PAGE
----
Midcoast Energy’s fee-based contracts
Midcoast Energy Partners’ (MEP) Gathering, Processing, and Transportation segment generates revenues through gathering, processing, and transporting natural gas and NGLs (natural gas liquids). The types of contracts MEP enters into for these services vary.
Around half of MEP’s contracts are fee-based and demand-based. These contracts are not affected by changes in commodity prices. Demand-based contracts involve minimum volume commitments.
MEP’s commodity price sensitivity
About 47% of MEP’s contracts are commodity price sensitive. These are keep-whole contracts, percent-of-proceeds contracts, and percent-of-liquids contract. The above chart gives a breakdown of MEP’s contract types based on the forecast gross margin for the Gathering, Processing, and Transportation segment for 2015.
Under keep-whole contracts, the processing company—here, MEP—generally keeps a portion of the NGLs extracted through fractionation as payment. The company replaces the energy content of the NGLs it has retained with natural gas. So NGL and natural gas prices impact earnings under keep-whole contracts.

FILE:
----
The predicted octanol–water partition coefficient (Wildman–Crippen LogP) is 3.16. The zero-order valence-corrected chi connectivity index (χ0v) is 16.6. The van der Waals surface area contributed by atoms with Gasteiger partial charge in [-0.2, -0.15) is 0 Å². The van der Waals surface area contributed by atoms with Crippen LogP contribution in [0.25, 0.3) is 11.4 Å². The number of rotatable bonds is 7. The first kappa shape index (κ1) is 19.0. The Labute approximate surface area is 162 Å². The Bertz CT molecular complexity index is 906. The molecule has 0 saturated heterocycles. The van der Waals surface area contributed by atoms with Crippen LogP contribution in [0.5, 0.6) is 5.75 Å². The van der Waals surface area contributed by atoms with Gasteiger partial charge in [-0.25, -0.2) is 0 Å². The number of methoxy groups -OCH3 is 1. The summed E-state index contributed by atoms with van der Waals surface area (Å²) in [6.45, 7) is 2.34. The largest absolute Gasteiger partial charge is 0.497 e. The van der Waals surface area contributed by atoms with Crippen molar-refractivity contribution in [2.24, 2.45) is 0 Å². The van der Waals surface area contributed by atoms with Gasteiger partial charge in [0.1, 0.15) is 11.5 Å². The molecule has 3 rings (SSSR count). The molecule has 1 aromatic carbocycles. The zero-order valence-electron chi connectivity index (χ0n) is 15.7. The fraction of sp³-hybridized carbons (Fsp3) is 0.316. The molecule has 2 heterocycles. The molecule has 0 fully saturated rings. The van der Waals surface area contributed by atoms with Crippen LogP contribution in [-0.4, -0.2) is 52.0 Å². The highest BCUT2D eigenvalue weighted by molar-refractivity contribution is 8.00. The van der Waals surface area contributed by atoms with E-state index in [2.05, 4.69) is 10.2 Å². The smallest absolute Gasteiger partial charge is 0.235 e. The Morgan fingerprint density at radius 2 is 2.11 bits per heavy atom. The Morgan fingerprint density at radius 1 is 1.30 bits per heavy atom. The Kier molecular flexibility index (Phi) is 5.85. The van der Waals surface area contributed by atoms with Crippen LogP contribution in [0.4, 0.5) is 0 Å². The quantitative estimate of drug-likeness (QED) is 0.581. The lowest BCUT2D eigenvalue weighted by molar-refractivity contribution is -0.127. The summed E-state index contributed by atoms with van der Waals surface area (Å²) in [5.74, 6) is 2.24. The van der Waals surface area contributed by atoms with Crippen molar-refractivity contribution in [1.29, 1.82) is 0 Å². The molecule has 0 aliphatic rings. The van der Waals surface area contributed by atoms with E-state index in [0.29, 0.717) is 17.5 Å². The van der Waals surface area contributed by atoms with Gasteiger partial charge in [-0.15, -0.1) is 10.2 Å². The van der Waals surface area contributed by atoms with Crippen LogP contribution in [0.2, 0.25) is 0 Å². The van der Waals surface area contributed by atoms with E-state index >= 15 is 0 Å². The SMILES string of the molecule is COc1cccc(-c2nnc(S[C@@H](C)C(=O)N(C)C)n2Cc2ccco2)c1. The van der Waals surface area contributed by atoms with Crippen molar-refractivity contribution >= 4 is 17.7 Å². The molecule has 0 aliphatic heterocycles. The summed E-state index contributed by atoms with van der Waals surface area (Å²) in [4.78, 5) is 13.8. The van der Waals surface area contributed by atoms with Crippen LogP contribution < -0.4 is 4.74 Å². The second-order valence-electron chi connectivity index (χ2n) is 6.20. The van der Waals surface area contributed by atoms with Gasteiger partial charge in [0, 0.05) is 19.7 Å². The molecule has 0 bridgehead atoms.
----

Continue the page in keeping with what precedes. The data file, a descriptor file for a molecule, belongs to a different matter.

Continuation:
In percent-of-proceeds contracts, MEP gathers and processes natural gas on behalf of producer customers. The residue gas and NGLs produced from the processing are sold on the market. The MLP then remits a pre-agreed percentage of these proceeds to the producer and retains the remainder. As a result, the prices of natural gas and NGLs affect MEP’s revenue with these types of contracts. Under percent-of-liquids contracts, the processing MLP receives a percentage of only the NGLs produced.
Percent-of-proceeds contracts account for nearly 85% of ONEOK Partners’ (OKS) Natural Gas Gathering and Processing segment’s total volumes. You can read more about it in ONEOK Partners: How Gas Gathering, Processing Segment Makes Money. ONEOK Partners forms 4.5% of the Global X MLP ETF (MLPA).
MEP hedges its commodity price exposure
According to MEP, 41% of its 47% commodity price sensitive contracts are currently hedged. This leaves its exposure to commodity prices to only 6% of the contracts. Despite hedging, the MLP is exposed to commodity prices indirectly. Lower commodity prices impact volumes and thereby revenues, as we saw in the previous part.
Demand-based revenue growth is a key strategic priority for MEP. The MLP is focusing on demand-based contracts in its new business growth. It’s also making efforts to have minimum volume commitments for its current fee-based contracts.
Some other MLPs with natural gas gathering and processing assets include DCP Midstream Partners (DPM), EQT Midstream Partners (EQM), Energy Transfer Partners (ETP), Targa Resources (NGLS), Tallgrass Energy Partners (TEP), Southcross Energy Partners (SXE), and Summit Midstream Partners (SMLP).